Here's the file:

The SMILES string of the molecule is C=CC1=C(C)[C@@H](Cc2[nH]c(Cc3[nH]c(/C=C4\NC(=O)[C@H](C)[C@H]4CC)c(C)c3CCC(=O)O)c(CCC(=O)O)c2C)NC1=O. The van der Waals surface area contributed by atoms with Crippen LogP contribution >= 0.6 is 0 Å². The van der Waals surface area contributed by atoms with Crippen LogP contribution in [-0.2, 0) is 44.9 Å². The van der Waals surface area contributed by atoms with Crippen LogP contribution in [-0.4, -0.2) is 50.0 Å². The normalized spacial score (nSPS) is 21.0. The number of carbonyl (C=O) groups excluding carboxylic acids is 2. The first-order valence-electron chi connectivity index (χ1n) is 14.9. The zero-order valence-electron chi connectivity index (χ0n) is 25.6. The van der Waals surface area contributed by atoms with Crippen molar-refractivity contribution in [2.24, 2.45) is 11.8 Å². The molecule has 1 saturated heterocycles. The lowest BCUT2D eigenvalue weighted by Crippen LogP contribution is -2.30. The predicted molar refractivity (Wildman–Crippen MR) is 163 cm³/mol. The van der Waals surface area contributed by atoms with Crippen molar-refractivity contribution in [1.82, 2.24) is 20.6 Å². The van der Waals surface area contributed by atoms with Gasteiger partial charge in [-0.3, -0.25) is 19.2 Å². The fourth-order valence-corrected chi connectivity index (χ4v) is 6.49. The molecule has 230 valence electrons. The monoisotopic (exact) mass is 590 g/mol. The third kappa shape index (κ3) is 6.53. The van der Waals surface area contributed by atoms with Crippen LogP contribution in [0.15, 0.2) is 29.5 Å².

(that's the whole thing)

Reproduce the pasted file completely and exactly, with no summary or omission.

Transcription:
The SMILES string of the molecule is C=CC1=C(C)[C@@H](Cc2[nH]c(Cc3[nH]c(/C=C4\NC(=O)[C@H](C)[C@H]4CC)c(C)c3CCC(=O)O)c(CCC(=O)O)c2C)NC1=O. The van der Waals surface area contributed by atoms with Crippen LogP contribution >= 0.6 is 0 Å². The van der Waals surface area contributed by atoms with Crippen LogP contribution in [-0.2, 0) is 44.9 Å². The van der Waals surface area contributed by atoms with Crippen LogP contribution in [-0.4, -0.2) is 50.0 Å². The normalized spacial score (nSPS) is 21.0. The number of carbonyl (C=O) groups excluding carboxylic acids is 2. The first-order valence-electron chi connectivity index (χ1n) is 14.9. The zero-order valence-electron chi connectivity index (χ0n) is 25.6. The van der Waals surface area contributed by atoms with Crippen molar-refractivity contribution in [2.24, 2.45) is 11.8 Å². The molecule has 1 saturated heterocycles. The lowest BCUT2D eigenvalue weighted by Crippen LogP contribution is -2.30. The predicted molar refractivity (Wildman–Crippen MR) is 163 cm³/mol. The van der Waals surface area contributed by atoms with Crippen molar-refractivity contribution in [1.82, 2.24) is 20.6 Å². The van der Waals surface area contributed by atoms with Gasteiger partial charge in [-0.3, -0.25) is 19.2 Å². The fourth-order valence-corrected chi connectivity index (χ4v) is 6.49. The molecule has 230 valence electrons. The monoisotopic (exact) mass is 590 g/mol. The third kappa shape index (κ3) is 6.53. The van der Waals surface area contributed by atoms with Crippen LogP contribution in [0.15, 0.2) is 29.5 Å².